From Flint to New York and back, the multi-talented artist is unapologetically Black and a Flintstone (Courtesy photo: Trevor Norman)

FLINT, MI — With short and purple-colored hair, a yellow long-sleeved tee shirt, black pants, and radiant dark chocolate skin, Harvey, just Harvey, arrives. The 25-year-old creative artist and Flint native is bringing the sights and sounds of Broadway to the city. Since her time at Pierce Elementary School, she’s spent her life in pursuit of her dreams. But now the aspiring director is rethinking theatre and redefining the art of Black storytelling.

Flint Beat Arts & Culture Reporter, Xzavier V. Simon, sat down with Harvey in an one-on-one interview. Find out what she had to say about Flint, art and passion.

Who is Harvey?

Harvey: I am Harvey. I am 25 years old, and a Flint citizen. I am a performing artist of many mediums. I act, I sing, I dance. I also do poetry and have a podcast called All Black Errthaang. Um, Harvey also has five jobs, so I’m just like you. [laughs]

When did you find out that you had the passion for the arts?


Harvey: When I was at [Pierce] Elementary School, we [had] partnerships with the Flint Institute of Arts and the Flint Youth Theatre. In sixth grade, you could audition to be in the youth ensemble and I got it. I kept taking classes and stuff until I graduated college with a degree in it.

What school did you graduate from?

Harvey: The [University of Michigan – Flint] in 2016

Congratulations! So, what’s happened since then?

Harvey: I put on a show called Passing Strange by Stew and Heidi Rodewald. It was on Broadway in 2008 and won many awards. I put it on at the Flint Local in December where it was sold out each night. That was really cool. I also do improv comedy in Detroit twice a month. I do cartoon cabarets and in July, I’m trying to put it together where I can do [the play] The Coloured Museum by George C Wolfe.

So you design and creatively come up with the themes to put on these different productions?

Harey: Yes. My goal artistically, is to do Black art different from the way it’s been done.

What do you mean by that?

Harvey: What’s going on specifically is, it’s like this is what theater is supposed to be. A stage, there’s curtains and it’s lights and tap dancing, and I don’t want that. When it comes to Black theater, it’s either we’re being oppressed or we’re trying to depend on some white person to get us un-oppressed. So this play Passing Strange, on Broadway, was an all black cast, which is what I stuck to. It’s a coming of age story and Black folk don’t get coming of age stories that aren’t centered in oppression. So my goal is to showcase that Black art isn’t this one thing.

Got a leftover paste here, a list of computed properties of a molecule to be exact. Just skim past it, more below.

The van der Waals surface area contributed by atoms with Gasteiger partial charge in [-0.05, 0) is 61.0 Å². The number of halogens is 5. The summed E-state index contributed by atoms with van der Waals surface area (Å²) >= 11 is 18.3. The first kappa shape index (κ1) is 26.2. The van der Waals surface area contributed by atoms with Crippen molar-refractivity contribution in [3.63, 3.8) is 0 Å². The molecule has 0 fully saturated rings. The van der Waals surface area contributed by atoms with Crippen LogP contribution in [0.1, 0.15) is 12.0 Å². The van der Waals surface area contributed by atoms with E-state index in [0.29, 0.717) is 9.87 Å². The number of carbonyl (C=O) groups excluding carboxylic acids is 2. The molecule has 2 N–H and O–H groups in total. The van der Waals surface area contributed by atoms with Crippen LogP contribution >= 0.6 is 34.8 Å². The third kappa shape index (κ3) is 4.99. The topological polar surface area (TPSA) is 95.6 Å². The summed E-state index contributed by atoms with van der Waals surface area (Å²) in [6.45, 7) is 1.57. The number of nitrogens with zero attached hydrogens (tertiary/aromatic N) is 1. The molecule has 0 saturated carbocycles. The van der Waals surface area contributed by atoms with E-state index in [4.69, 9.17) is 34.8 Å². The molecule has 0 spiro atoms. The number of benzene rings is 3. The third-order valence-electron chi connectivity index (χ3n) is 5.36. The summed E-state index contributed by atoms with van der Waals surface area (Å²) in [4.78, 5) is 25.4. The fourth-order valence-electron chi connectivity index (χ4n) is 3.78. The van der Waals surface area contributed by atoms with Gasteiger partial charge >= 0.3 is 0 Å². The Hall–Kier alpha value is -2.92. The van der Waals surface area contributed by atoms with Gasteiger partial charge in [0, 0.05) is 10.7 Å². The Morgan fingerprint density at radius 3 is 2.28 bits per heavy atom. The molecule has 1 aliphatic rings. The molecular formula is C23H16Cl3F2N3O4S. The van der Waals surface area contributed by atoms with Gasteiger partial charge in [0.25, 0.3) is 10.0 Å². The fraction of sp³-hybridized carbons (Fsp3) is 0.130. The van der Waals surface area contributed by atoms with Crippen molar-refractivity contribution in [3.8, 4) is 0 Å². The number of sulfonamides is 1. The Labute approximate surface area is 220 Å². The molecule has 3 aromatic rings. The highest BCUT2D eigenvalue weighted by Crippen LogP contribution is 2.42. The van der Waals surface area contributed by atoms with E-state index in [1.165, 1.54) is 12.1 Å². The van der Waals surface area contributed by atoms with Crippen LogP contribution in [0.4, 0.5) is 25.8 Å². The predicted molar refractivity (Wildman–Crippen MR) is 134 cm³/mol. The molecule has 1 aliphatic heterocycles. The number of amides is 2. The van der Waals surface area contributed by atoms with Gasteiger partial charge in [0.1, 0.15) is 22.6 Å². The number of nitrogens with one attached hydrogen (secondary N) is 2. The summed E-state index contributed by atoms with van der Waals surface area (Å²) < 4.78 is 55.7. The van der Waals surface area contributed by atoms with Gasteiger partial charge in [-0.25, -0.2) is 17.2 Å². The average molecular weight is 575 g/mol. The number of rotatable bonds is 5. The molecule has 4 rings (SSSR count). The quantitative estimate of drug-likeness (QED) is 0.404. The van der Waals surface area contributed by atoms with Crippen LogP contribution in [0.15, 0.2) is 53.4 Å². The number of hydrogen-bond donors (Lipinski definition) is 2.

And you do all of this here in Flint?

Harvey: I do. I’m really trying to produce art and the downtown Flint scene has been good to me. The people at the [Flint Local 432] have been good to me.

It seemed like back in 2014-2015 there was a lot of creative stuff happening downtown. After that, it felt dead. How were you able to maintain your creativity and find spaces to be able to put on the kinds of work that you do?

Harvey: I’ve been very fortunate to have some great parents who are like, yeah, girl, go be an actress. During those times I needed to get to New York to go to all these auditions. I was in New York like five times a year trying to get auditions together.

On the backs of your parents?

Harvey: No, no, no! On me! [laughs] My parents were like, go live your dreams on your own dime, but we won’t charge you to live in our house. I’m really happy I had that experience because I could go out and see how New York is this cultural mecca. There’s way more stuff. There’s so much going on. I always tell people, there’s always something going on in Flint, you’re just not looking. But [New York]…

It’s taken up several notches?

Harvey: Yes! There’s like all these different cultures and all these different stories. In Flint, I feel like people get bogged down. Like Flint is this one thing. I’ve taken the things I’ve learned and experienced from going to New York. Going to see shows there and see art, and I’m trying to bring those influences back into how I put on shows in Flint.

So how important is representation for you and in your creative artistry? 

Harvey: The thing that leads me in creativity is: what’s the Blackpopulation doing in this project?

So you’re African centered first?

Harvey: Yes. That’s why the shows that I want to put on are very diaspora driven. The lens I create through is blackness and representing Black and Brown people.

Yes, even this shirt you have on is very expressive of Black pride!

Harvey: I think that lately in my life…I don’t know. It’s like the switch has turned on. I am actively fighting to be just be treated as a regular person, right? But in this lovely American society that we live in, it’s built to keep us down.

It seems like your journey and your art is going against the norm, especially in a Flint context. How has that challenged you and at the same time given you motivation?